Stranger on the Plane

Janet Garber


“Chance favors the prepared mind” – Louis Pasteur

The plane’s been delayed an hour, but we’re finally allowed to board.

My husband, Carl, in the adjoining aisle seat, opens the large cardboard box he’s brought onto the plane. “What did you get for us?” I ask, eager, leaning over him to glance inside. “Pizza?”

He nods.

“Oh, this is going to get nasty,” I say.

He looks away and mumbles, “I forgot the napkins too.”

In answer to my withering look, he adds, “That’s all they had,” and slides the box onto my lap.

With the plane delay, I’m hungrier than anticipated. I manage to fork bits of the still-warm dough, clumps of tomatoes, and dripping sauce into my mouth without getting any on my new white pantsuit. I pass Carl handfuls, bright red chunks, which he devours.

He pauses to come up for air. “I’m so hungry I could eat a house.”

“With all the people in it?!

He winks. The devil!

“Carl, the expression is ‘I could eat a horse.’”

“Yeah, whatever. Thanks for correcting me. Again.”

Oh great, now he’s sulking.

We’re sitting in absolutely the tiniest most squashed seat we have ever parked our tushes in before, and we’ve done a lot of parking of tushes in our travels over the years. I do my best but it’s almost impossible not to elbow the attractive young lady sitting near the window in our three seater 13A-C. As I focus on feeding Carl I feel her eyes on the box. What’s the etiquette when you’re this close to a stranger and you’re chowing down and she’s not?

I feel her at my side, hovering. I ignore her which works until she sits back in her seat. Cradling her cell phone, she desperately whines to an unseen party, “J’ai faim! J’ai faim!”

I can’t take any more of this. Though still hungry, I turn towards her and gesture toward the box. She nods, and greedily accepts my offer of what is by this time a unsightly mess of red sauce, onions, green peppers and dough.

“Hey, I was still eating,” Carl complains in my ear. “I did not get my fill.”

“Shh. I’ll explain later. Here, take my pillow and catch a few winks.”

He’s not content but, as always, obedient. Now I can concentrate on my other seatmate.  I study her big hair, highlighted orange, the huge curls cascading this way and that. Her 5’4” body is wedged satisfactorily into stylish blue jeans and she’s chosen a pretty print top, orange and brown, to complete her outfit. Her makeup draws attention to near- perfect features and she exudes a strange but subtle citrusy scent. The skin on her arms is plump and juicy. Yes, she’s getting a bit of a muffin top around her waist— it seems only to enhance her appeal. Hey, who can control their eating these days?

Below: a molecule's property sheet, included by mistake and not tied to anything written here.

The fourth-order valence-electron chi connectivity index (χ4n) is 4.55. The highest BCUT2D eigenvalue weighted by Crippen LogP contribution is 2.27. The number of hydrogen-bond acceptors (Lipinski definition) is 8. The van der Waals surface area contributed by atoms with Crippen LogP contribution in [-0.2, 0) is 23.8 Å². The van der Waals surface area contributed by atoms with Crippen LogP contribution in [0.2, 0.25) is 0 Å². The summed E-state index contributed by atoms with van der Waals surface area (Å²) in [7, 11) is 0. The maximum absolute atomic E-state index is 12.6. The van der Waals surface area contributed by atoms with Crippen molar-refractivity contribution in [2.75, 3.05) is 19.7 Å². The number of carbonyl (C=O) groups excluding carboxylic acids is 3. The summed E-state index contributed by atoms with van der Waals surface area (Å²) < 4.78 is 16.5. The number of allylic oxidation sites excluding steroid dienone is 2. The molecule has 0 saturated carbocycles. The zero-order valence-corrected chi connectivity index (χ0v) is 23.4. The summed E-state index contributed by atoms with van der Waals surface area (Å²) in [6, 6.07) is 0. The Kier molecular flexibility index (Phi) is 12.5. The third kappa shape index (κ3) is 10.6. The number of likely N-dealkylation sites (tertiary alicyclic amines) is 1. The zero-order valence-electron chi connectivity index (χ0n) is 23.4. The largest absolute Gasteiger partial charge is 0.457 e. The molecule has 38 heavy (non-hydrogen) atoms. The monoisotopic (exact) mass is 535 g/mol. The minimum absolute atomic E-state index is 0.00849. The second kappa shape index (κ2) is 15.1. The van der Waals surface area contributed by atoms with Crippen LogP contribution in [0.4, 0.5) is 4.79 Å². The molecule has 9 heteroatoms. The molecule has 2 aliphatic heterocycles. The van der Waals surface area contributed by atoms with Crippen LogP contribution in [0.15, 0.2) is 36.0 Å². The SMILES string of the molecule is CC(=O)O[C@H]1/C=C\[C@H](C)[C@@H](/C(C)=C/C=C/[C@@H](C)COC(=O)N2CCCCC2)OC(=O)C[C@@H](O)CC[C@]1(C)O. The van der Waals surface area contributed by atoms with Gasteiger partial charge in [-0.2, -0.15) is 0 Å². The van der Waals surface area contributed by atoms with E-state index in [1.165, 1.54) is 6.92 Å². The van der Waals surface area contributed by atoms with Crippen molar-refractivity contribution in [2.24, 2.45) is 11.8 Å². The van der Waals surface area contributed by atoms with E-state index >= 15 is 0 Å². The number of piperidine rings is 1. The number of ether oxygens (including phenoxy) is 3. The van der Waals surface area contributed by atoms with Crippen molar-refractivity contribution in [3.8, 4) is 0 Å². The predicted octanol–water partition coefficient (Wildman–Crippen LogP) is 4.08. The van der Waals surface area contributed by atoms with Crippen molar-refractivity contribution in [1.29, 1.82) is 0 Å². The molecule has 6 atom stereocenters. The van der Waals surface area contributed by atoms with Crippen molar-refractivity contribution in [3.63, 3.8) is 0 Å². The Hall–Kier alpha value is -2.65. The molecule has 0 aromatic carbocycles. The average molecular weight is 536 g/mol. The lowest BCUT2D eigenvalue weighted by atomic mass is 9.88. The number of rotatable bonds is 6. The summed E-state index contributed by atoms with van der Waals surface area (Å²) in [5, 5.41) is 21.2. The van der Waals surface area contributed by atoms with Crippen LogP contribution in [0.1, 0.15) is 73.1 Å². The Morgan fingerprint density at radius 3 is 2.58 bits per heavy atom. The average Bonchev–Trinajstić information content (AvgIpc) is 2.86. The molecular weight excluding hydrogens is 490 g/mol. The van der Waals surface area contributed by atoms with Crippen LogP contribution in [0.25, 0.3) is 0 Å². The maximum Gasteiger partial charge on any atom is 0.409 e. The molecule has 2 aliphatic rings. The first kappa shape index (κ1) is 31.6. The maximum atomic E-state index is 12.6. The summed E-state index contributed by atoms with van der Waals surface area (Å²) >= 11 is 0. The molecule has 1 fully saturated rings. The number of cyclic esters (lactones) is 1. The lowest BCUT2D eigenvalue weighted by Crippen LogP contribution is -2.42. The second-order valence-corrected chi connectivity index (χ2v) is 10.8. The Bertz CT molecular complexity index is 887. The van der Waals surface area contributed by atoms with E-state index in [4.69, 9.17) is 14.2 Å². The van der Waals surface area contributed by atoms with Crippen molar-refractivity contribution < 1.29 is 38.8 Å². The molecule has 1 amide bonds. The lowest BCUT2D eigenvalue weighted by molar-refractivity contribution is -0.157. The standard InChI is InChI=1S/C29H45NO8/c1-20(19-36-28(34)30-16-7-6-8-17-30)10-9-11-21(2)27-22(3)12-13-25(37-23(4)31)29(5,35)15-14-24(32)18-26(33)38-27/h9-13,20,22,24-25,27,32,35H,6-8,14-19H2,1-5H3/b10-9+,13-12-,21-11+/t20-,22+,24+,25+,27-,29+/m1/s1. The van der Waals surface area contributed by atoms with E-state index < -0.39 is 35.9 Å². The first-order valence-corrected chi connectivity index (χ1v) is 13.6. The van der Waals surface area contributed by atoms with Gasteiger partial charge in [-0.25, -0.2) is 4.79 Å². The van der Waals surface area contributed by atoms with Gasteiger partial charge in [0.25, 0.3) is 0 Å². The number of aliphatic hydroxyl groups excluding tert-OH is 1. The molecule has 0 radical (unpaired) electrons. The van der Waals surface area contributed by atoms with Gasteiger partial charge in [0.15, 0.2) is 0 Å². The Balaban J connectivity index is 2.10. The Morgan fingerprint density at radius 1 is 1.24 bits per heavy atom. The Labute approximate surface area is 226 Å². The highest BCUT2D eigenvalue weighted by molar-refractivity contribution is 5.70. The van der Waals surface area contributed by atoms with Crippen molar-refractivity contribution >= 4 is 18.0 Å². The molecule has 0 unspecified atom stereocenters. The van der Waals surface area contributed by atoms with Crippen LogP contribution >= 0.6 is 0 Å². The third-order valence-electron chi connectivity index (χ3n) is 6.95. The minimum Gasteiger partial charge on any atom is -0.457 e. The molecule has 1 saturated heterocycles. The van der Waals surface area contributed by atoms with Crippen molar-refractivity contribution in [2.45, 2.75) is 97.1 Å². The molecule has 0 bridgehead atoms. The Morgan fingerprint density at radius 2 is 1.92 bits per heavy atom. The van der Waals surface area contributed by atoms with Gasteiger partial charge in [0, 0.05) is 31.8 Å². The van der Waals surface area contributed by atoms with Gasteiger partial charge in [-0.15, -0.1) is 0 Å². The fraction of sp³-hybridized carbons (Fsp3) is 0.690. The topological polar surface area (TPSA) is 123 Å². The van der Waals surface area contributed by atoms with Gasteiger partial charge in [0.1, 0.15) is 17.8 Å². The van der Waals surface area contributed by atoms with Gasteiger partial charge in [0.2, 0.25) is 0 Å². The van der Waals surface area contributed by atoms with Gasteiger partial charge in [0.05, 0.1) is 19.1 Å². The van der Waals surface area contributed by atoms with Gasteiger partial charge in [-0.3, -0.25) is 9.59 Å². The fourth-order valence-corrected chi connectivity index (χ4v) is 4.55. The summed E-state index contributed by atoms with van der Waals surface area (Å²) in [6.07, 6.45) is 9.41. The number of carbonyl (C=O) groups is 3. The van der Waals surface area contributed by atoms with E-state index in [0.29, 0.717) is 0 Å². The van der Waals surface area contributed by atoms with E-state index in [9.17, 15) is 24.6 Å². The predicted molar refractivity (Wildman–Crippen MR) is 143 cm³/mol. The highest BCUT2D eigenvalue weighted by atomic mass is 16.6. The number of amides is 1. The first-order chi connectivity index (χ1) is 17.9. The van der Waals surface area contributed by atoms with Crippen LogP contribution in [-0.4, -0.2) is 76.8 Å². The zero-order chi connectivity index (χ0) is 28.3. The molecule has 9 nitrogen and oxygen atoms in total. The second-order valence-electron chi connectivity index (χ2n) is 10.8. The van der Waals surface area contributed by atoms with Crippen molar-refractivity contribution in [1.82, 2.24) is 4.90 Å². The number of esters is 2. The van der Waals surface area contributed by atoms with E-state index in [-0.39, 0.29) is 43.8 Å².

While she’s absorbed in playing with her electrical gadgets, I lean over to my right and whisper to my husband, “Isn’t she the one who stopped us for directions to the gate before we boarded?”

“You’re right,” he says. “Weird she’s seated next to us. Best be careful! Older folks like us are prime targets these days.”

“Yeah, but she’s a pretty one, isn’t she?” I turn back towards her and sneak a look at the screen. She catches me!

“No, it’s okay. Look,” she says as she flashes it my way. All I can make out is several people hovering over an altar draped with a black and red tattered cloth. And before she whisks the phone away, I think I see the word “God.”

Could she be a Jesus freak or simply a born-again Christian or even something more sinister? I decide to probe a little. After all, we supplied her dinner. I learn she’s a hairdresser returning to Texas after a stay in New York. Despite pressure from her boss, she’s decided not to move there. In Houston she has a car and, I imagine, an established clientele. Ever curious, I ask, “Are you married?” I get a noncommittal head shake of her head in response.

We three do our own thing or try to. Carl’s sleeping; his stomach is growling; he’ll need to be fed before too long. I close my eyes but she pokes me from time to time to show me pictures on her cell that clearly amuse her. She makes a lot of calls pleading for a pickup at the airport.

Does she have no money?

I focus on my gardening book, which thankfully takes off after a slow start, and so do we.

I must drift off because the pilot’s on the intercom announcing our imminent arrival. We straighten our seats, kick our hand luggage under the seats in front of us. As we descend my new friend grabs my hand, apparently a nervous traveler, and says, “I’d like you to come to my house.”

I stare at her in wonderment: Is this some kind of honor? “Really?”

“I’m your African daughter.”